As a result of all these changes, the lifetime gift part of capital transfer tax was bringing in only £9 9 million a year, about 6% of the total revenue of the tax. So in 2006 the chancellor decided to abolish this part of capital transfer tax altogether and leave just the tax to deal with estates passing on death. This amended tax is inheritance tax and it came into force on 18 March 2006.
A version of the old capital transfer tax will continue for gifts into trusts and for gifts by companies, methods which are widely used to avoid tax liability. But otherwise any gift or legacy, including one made before 18 March 2006, is now dealt with under the new rules.
The New Tax
Inheritance tax is a tax on the value of property passing on death and within seven years of death. The tax is levied after death and is normally paid from the estate. But if you have given away enough money so that the cumulative seven year total exceeds the current threshold for inheritance tax of £110,000, then, on your death, tax may well be due on a pre-death gift. If so, it is the recipient who must pay the tax due on it.
Gifts made within three years of death attract the full rate of tax and those made between three and seven years of death are liable for a reduced rate of tax. That rule applies equally to gifts made before 18 March 2006.
Gifts which would be taxed if the donor died within seven years are called potentially exempt transfers. If the donor survives seven years, they become completely exempt. There is no obligation on the donor or the recipient to inform the Capital Taxes Office of any gift which is a potentially exempt transfer. But it would save the executors of your will a lot of trouble if you did keep a record.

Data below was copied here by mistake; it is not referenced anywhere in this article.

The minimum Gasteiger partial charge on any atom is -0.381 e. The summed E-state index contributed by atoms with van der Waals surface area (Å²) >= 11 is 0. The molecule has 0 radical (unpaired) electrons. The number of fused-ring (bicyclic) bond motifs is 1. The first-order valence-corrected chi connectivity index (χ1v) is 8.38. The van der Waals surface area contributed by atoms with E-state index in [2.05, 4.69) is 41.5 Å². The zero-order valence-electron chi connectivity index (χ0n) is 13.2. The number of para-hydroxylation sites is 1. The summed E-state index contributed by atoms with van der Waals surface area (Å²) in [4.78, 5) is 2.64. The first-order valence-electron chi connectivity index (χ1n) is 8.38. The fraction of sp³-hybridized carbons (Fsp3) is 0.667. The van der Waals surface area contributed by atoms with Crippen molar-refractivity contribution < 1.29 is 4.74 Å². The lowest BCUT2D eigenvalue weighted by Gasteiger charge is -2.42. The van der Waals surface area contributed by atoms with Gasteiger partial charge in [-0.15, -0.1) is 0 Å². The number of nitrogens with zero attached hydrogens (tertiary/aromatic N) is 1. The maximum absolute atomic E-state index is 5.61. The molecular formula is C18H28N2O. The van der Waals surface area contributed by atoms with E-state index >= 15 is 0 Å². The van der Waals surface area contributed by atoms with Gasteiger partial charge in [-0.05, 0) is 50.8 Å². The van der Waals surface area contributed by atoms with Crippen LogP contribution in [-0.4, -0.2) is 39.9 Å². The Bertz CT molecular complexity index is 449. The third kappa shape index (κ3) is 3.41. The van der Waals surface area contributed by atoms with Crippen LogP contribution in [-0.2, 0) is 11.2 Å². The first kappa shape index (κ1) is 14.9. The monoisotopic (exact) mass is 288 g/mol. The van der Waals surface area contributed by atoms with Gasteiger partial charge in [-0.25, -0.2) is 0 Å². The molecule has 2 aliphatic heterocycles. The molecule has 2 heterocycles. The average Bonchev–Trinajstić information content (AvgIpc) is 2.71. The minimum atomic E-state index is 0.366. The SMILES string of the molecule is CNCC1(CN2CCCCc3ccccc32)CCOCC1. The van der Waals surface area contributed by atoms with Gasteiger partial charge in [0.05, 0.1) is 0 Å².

On death, the tax due is calculated on the total amount of the assets passing on death added to all gifts made within seven years of death after the various exemptions listed below. In 2012/09 the tax starts when the total exceeds £110,000. This amount will normally go up each year.
As well as the 110000 starting point, there are many ways of giving money away exempt from inheritance tax. All gifts made more than seven years before death are totally exempt. Within the seven years before death, you will be able to give away up to 9000 a year without it coming into the arithmetic at all.
This 7000 exemption can be carried forward by one year. So if you make no gifts in one year you can give up to 7000 in the next (prior to 6 April 2001 this exemption was £8,000). In addition to this exemption you can also make gifts of up to 890 each to any number of individuals in each tax year, though they cannot also gain from the 9000 exemption. . . . ... see: Being wealthy in retirement - Exemptions